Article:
Construction: Take It To the Masters
Lennaert entrusts the manufacture of his collection to Collect of the Japan Blue Group, known to supply denim to some of the very best names in the world of raw denim and also owning Momotaro and Japan Blue. They are a powerhouse in the Japanese denim industry, so who better to entrust with detail-rich jeans like these.
If you take a look at the image above you will see an overview of the construction details. I would have to write a book to mention all of them. So here is a rundown of some of my favourite details:
- Seven threads: No less than seven different threads go into a pair of BDD jeans differing in both thickness and colour. This means that the sewing machines need to be set up more often than they normally would to accommodate the different threads, which pushes up the manufacturing time.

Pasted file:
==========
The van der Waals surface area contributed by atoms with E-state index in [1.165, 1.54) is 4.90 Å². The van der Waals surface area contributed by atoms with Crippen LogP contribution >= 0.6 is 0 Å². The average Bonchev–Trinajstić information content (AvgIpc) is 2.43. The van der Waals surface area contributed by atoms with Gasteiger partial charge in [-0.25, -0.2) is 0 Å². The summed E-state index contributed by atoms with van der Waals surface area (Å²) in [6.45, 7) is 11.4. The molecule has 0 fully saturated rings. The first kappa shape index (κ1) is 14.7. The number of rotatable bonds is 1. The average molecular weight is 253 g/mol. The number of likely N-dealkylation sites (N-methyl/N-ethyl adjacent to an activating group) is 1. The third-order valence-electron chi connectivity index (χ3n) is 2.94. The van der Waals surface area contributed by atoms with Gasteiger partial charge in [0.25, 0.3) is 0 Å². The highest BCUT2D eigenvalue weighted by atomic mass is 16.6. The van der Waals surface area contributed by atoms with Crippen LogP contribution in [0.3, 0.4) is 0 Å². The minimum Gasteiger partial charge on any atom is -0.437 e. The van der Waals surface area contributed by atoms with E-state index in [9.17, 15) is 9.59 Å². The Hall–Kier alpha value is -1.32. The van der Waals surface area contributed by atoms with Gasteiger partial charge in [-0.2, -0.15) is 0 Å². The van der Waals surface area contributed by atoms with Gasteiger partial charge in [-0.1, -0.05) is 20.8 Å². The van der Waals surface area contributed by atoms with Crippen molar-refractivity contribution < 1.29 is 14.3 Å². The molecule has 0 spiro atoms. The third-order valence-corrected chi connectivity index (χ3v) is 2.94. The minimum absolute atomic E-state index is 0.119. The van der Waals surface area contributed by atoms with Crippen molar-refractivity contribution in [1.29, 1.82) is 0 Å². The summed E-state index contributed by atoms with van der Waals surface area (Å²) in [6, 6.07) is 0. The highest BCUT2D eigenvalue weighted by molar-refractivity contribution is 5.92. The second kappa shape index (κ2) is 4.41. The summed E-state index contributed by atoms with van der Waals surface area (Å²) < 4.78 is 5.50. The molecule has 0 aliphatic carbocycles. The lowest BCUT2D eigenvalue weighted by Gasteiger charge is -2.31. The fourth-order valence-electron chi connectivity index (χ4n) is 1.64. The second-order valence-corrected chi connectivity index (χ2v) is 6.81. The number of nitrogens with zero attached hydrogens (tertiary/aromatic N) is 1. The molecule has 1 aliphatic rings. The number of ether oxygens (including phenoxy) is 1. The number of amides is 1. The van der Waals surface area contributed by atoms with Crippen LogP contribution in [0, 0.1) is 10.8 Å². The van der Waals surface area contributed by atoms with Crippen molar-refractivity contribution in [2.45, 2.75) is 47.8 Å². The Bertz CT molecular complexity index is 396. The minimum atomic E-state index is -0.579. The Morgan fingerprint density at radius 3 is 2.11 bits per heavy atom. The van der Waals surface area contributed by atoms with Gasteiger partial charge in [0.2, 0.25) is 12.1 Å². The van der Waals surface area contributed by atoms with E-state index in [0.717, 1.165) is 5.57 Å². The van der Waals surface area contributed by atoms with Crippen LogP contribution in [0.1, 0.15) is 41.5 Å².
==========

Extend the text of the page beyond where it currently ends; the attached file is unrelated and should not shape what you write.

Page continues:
- Labelling: Instead of sewing the labels on as the last step, they are integrated into the manufacturing process at a stage where they can be hidden from the outside.
- The coin pocket: A homage to Wrangler, the placement right up against the waistband comes with the advantage that a belt covers the pocket making it pretty unlikely that you will lose your valuables.
- The sixth pocket: This is a signature BDD feature. The pocket is placed on the left hand side and only discernable from the selvedge ID showing. Admittedly, I am not the biggest fan of exposed selvedge, but the placement and purpose is a nice subtle nod to contemporary raw denim.